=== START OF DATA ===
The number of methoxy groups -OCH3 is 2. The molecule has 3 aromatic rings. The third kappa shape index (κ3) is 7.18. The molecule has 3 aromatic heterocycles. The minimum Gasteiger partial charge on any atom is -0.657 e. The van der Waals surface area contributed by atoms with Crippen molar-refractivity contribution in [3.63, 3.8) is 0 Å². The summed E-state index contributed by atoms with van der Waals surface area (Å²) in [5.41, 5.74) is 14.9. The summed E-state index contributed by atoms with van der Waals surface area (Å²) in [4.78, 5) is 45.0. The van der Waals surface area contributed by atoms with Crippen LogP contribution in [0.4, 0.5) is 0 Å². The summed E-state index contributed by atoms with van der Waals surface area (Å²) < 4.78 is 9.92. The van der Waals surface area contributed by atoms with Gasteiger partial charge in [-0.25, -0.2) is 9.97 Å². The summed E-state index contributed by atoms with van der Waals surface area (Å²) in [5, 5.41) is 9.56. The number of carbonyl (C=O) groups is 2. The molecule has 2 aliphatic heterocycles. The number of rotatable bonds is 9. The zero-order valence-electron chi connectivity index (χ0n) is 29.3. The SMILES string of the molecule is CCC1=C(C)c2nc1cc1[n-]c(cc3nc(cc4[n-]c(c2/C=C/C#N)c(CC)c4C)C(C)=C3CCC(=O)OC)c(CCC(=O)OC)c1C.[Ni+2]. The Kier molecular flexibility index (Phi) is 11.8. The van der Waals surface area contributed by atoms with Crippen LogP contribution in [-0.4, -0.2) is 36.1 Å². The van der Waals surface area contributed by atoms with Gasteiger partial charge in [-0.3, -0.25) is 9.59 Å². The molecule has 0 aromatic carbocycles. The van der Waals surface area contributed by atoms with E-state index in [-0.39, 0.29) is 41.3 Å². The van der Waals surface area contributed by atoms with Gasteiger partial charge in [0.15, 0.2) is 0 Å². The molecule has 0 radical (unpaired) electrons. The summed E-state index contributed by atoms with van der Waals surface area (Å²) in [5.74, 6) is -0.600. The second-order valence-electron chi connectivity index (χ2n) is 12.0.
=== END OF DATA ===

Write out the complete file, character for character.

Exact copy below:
The number of methoxy groups -OCH3 is 2. The molecule has 3 aromatic rings. The third kappa shape index (κ3) is 7.18. The molecule has 3 aromatic heterocycles. The minimum Gasteiger partial charge on any atom is -0.657 e. The van der Waals surface area contributed by atoms with Crippen molar-refractivity contribution in [3.63, 3.8) is 0 Å². The summed E-state index contributed by atoms with van der Waals surface area (Å²) in [5.41, 5.74) is 14.9. The summed E-state index contributed by atoms with van der Waals surface area (Å²) in [4.78, 5) is 45.0. The van der Waals surface area contributed by atoms with Crippen LogP contribution in [0.4, 0.5) is 0 Å². The summed E-state index contributed by atoms with van der Waals surface area (Å²) < 4.78 is 9.92. The van der Waals surface area contributed by atoms with Gasteiger partial charge in [-0.25, -0.2) is 9.97 Å². The summed E-state index contributed by atoms with van der Waals surface area (Å²) in [5, 5.41) is 9.56. The number of carbonyl (C=O) groups is 2. The molecule has 2 aliphatic heterocycles. The number of rotatable bonds is 9. The zero-order valence-electron chi connectivity index (χ0n) is 29.3. The SMILES string of the molecule is CCC1=C(C)c2nc1cc1[n-]c(cc3nc(cc4[n-]c(c2/C=C/C#N)c(CC)c4C)C(C)=C3CCC(=O)OC)c(CCC(=O)OC)c1C.[Ni+2]. The Kier molecular flexibility index (Phi) is 11.8. The van der Waals surface area contributed by atoms with Crippen LogP contribution in [-0.4, -0.2) is 36.1 Å². The van der Waals surface area contributed by atoms with Gasteiger partial charge in [-0.3, -0.25) is 9.59 Å². The molecule has 0 aromatic carbocycles. The van der Waals surface area contributed by atoms with E-state index in [-0.39, 0.29) is 41.3 Å². The van der Waals surface area contributed by atoms with Gasteiger partial charge in [0.15, 0.2) is 0 Å². The molecule has 0 radical (unpaired) electrons. The summed E-state index contributed by atoms with van der Waals surface area (Å²) in [5.74, 6) is -0.600. The second-order valence-electron chi connectivity index (χ2n) is 12.0.